Covered In Gold And Gory Former Australian Swimmer Lan Thorpe Left The Imprint Of Champions

Covered in gold and glory, former Australian swimmer Ian Thorpe left the imprint of champions and their rage to win at the bottom of the pools, before plunging into depression and excess upon retirement.

Covered In Gold And Gory Former Australian Swimmer Lan Thorpe Left The Imprint Of Champions

Former Australian swimming star Ian Thorpe, depressed since the end of his exceptional career, was interned after he discovered wandering a Sydney street on drugs.

Dazed and disoriented, Thorpe, 31, was hospitalized overnight Sunday to Monday at a private clinic as he tried to get behind the wheel of a car near his parents' home, his manager James Erskine confirmed.

It was neighbors who sounded the alarm, intrigued by the erratic behavior of the athlete who is unable to adapt to life outside the pools, according to those around him. James Erskine said he did not consume alcohol, but painkillers and antidepressants. He takes prescription drugs, painkillers for his shoulder, and also treated for depression. But it was the mix that confused him, he said. He tried to get into a car he thought belonged to a friend, but it was not a friend's car. He hadn't had any alcohol at all, said the manager.

Ian Thorpe's father, Ken, said he was optimistic about his son's chances of getting through this. He has health problems and a difficult pass. But I hope that in six months he will be back, he told the Daily Telegraph, significantly moved.

A creeping depression.

That is the second hospitalization of the five-time Olympic swimming champion in two weeks. According to the press, Thorpe hospitalizes at the end of January for depression and alcohol abuse. His PR agency SEL claimed he had had shoulder surgery.

The swimmer, one of Australia's most famous athletes, struggles to mourn swimming and his missed return to the 2012 London Olympics, for which he failed to qualify.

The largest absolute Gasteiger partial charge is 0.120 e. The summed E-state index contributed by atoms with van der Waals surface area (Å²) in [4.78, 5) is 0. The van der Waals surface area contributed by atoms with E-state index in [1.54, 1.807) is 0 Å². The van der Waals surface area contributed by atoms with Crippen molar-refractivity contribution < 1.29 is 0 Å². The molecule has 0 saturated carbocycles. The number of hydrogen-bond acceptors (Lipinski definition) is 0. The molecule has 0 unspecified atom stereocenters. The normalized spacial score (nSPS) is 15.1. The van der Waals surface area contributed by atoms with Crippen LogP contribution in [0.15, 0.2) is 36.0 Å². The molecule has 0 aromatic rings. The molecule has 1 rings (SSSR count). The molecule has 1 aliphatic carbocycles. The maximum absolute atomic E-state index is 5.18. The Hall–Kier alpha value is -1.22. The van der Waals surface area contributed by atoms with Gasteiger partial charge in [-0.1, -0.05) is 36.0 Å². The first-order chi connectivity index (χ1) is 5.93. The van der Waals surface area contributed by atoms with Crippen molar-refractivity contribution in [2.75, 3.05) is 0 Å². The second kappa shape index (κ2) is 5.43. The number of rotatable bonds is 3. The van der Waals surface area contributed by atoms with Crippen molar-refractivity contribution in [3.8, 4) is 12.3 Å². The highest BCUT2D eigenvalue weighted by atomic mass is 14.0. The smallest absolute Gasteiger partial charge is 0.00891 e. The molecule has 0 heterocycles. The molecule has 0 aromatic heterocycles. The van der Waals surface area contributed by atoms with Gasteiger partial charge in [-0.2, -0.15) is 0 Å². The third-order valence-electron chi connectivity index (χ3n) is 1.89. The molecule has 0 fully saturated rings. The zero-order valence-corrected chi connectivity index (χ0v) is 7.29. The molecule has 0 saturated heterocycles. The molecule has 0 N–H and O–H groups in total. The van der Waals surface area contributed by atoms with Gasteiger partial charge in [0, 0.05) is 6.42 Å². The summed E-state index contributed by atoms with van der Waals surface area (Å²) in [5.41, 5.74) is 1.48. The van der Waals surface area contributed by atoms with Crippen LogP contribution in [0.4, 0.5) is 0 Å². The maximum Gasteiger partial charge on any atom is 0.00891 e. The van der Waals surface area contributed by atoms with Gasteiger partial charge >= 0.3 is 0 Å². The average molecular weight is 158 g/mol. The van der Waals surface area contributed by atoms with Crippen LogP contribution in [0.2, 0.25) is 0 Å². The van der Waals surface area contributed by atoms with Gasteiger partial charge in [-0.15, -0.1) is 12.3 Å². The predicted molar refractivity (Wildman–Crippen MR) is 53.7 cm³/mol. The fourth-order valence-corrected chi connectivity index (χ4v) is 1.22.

In 2013, he published. It's Me, an autobiography in which he admitted to having problems with depression and alcohol. Even my family doesn't know that I spent a large part of my life struggling with what I might call a creeping depression, he said in his book, among other things. It was a terrible black hole. I guess it was inevitable that I turned to artificial means to control my feelings and found the alcohol.

With excellent hands and feet, Thorpe is the Australian athlete with the most Olympic gold medals, four at the Sydney Games in 2000, and one at the Athens Games in 2004.

Eleven-time world champion, he was also the first swimmer to win six gold medals at a single world championship in 2001.

According to his former rival Grant Hackett, as quoted by Fairfax Media, the team life suited the introverted nature of Ian Thorpe, who could not bear the loneliness when leaving the pools. It's not a transition that a lot of people prepared for. It’s difficult, and you have to be very well surrounded, whatever your level, to make this transition successfully, he explained.

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